Laparoscopy & Hysteroscopy
Laparoscopy and hysteroscopy are procedures recommended during treatment for infertility. These procedures enable the doctor to view the structures and organs inside your pelvis and carry out certain corrective procedures. Laparoscopy is performed to view and access the exterior of the uterus, ovaries, fallopian tubes and other structures within the pelvis. Hysteroscopy is performed to view the internal cavity of the uterus, identify abnormalities and perform certain corrective procedures. These procedures are best performed soon after menstruation when the view would be unobstructed.
Your doctor may recommend a laparoscopy if you have pelvic pain or a history of pelvic disease. It helps diagnose and treat conditions such as uterine fibroids, blocked tubes, endometriosis, ectopic pregnancies, ovarian cysts, adhesions and other structural abnormalities. A laparoscopy may be recommended after the initial fertility examination.
How is it performed?
The procedure is usually carried out under general anaesthesia. A telescope-like tube called a laparoscope is inserted into the abdominal cavity through a small incision in the navel or surrounding area. Carbon dioxide gas is then passed into the abdominal cavity which separates the internal organs from the cavity wall. This provides a better view through the laparoscope and can also prevent injuries. A small probe is inserted through a similar incision in your lower abdomen to manipulate the structures being evaluated. Fluid is passed through the cervix, uterus and fallopian tubes to identify any blockages. If a problem is detected, it may be corrected with the help of surgical instruments inserted through 1-2 additional incisions in your lower abdomen. Once the procedure is complete the instruments are removed, the abdomen is deflated and the incisions closed with sutures. Some procedures may not be carried out through the laparoscope and would require an open incision.
What are the risks and complications?
Following laparoscopy, you may experience some pain and bruising at the incision sites. You may also feel some discomfort due to the introduction of gas into the abdomen. Your discomfort varies according to the type and extent of the procedure. You will usually be able to leave the same day and can resume your activities in a few days.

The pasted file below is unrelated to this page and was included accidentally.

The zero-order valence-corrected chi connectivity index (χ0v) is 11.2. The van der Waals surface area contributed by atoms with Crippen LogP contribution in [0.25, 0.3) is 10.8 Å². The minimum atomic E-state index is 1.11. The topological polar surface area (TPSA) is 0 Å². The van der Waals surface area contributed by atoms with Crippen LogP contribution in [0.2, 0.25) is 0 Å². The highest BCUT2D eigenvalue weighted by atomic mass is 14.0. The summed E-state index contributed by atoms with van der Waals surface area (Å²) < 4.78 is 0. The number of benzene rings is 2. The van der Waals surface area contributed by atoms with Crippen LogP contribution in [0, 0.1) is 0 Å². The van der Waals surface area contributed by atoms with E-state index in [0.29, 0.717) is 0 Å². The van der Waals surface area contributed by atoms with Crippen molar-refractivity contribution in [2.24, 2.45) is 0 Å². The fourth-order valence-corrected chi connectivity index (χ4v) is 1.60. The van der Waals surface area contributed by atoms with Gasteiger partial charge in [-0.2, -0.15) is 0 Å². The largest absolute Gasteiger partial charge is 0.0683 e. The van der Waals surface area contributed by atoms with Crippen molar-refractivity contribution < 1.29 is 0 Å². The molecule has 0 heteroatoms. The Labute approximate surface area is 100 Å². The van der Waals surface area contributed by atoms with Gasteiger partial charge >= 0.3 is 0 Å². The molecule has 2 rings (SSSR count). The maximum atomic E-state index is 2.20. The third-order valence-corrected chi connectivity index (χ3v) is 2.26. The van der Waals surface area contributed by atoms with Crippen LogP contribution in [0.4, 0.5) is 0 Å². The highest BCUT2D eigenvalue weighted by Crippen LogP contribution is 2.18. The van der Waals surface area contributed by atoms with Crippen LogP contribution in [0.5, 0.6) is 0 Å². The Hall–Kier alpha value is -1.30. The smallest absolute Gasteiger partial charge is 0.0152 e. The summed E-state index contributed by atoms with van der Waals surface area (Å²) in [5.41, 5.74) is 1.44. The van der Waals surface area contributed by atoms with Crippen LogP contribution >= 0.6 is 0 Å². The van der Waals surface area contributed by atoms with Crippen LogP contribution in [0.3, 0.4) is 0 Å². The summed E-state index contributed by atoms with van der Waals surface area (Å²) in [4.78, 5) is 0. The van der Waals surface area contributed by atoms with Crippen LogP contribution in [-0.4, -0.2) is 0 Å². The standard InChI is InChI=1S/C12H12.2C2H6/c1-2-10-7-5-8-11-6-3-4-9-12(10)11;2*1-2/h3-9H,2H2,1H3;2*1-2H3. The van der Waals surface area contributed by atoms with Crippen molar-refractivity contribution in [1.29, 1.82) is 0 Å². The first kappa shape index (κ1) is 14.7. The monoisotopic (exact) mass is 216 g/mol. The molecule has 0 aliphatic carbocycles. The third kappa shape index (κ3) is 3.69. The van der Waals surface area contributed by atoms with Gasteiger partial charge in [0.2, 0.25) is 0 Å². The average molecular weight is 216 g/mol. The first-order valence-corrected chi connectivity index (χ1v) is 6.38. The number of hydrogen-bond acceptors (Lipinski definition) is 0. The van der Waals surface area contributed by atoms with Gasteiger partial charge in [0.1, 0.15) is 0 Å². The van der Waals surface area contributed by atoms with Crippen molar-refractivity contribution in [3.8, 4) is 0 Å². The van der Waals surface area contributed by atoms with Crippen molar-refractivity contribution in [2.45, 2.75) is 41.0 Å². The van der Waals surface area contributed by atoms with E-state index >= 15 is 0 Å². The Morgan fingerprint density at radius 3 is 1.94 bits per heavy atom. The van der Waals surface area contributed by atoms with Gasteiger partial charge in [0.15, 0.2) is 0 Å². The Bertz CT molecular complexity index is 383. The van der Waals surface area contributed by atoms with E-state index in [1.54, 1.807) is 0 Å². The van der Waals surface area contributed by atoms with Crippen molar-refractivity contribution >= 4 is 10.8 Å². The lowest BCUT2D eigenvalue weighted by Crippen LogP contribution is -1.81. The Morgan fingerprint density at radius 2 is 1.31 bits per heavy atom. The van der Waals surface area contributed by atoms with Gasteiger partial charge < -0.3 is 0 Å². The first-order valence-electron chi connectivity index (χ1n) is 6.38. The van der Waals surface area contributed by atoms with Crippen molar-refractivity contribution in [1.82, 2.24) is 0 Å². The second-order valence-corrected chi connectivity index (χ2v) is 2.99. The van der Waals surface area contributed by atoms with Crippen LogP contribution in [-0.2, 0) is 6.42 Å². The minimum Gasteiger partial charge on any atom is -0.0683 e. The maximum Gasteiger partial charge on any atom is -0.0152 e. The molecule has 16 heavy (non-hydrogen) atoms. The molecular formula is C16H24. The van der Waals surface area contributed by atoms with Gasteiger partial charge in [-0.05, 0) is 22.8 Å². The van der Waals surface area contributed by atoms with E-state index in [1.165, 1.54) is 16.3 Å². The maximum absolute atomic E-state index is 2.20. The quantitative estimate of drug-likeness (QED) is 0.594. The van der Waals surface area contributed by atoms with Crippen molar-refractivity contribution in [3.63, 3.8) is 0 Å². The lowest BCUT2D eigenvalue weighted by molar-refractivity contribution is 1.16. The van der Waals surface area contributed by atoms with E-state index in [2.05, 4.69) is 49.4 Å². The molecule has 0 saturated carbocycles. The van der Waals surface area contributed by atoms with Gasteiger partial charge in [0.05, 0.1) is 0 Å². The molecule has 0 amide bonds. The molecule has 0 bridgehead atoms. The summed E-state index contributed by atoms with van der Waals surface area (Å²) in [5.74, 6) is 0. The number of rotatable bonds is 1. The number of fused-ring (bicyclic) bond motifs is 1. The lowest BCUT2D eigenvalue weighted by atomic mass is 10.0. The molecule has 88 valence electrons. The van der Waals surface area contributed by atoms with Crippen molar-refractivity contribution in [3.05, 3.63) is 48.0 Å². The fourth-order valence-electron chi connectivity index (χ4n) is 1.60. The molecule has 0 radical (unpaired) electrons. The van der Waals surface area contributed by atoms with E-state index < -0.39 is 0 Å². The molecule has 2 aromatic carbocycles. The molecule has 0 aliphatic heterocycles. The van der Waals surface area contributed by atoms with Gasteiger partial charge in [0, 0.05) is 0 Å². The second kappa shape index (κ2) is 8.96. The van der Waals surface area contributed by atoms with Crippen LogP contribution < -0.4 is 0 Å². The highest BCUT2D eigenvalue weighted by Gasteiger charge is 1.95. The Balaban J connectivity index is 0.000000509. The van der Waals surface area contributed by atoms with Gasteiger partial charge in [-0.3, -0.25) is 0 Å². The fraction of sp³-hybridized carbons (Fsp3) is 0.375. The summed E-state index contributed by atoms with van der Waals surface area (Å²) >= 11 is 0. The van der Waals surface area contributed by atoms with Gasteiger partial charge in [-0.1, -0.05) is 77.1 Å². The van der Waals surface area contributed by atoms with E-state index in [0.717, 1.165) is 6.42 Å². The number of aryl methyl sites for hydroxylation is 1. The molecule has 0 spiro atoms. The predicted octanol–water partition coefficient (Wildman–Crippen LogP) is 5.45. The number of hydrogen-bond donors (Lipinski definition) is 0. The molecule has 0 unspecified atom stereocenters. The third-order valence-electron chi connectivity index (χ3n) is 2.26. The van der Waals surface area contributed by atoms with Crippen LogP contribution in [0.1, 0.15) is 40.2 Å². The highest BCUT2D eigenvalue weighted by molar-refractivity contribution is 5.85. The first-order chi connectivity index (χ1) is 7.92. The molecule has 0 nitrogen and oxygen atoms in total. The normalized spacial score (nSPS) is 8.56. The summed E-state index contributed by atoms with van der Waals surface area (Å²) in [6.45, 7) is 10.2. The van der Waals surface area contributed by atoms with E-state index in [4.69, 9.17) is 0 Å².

As with any procedure, laparoscopy may be associated with certain risks which include infection, hematomas in the abdominal wall, skin irritation and rarely damage to internal organs and important blood vessels and nerves.
Hysteroscopy is usually recommended to identify the cause of infertility, miscarriage, and abnormal uterine bleeding. It is usually preceded by other imaging studies such as ultrasound. A hysteroscopy can help identify abnormalities within the uterine cavity such as fibroids, polyps, areas of scarring and congenital malformations. Surgery may be performed during hysteroscopy to correct certain abnormalities. Prior to surgery you may be asked to take certain medications to prepare the uterus.
How is the procedure performed?
The procedure is performed outpatient and requires no incisions. The cervical canal is initially widened temporarily with a series of dilators. A thin, long lighted viewing tube called a hysteroscope is then inserted through the cervix to reach the uterus. Saline fluid or carbon dioxide gas is introduced through the hysteroscope to expand the uterine cavity and provide a better view of its internal structure. The hysteroscope has narrow channels through which long surgical instruments are inserted to reach the inside of the uterus and perform surgery. On completion of the procedure a catheter may be left within the uterus. Medications to prevent infection and stimulate healing may be prescribed for some procedures.
Following hysteroscopy, you may experience some cramping, vaginal discharge and bleeding for several days which is normal. You can resume your regular activities in a day or two.
What are the risks associated with hysteroscopy?
Hysteroscopy like other procedures are rarely associated with certain complications which may include perforation of the uterus, bleeding, and damage to surrounding organs. The fluid used to expand the uterus may also cause some complications.
Laparoscopy and hysteroscopy can help diagnose and treat various gynaecological disorders including infertility. The procedures are minimally invasive with fewer complications and less recovery time allowing many procedures to be performed on an outpatient basis. Diagnosis and treatment are often performed during the same procedure thus reducing the number of hospital visits.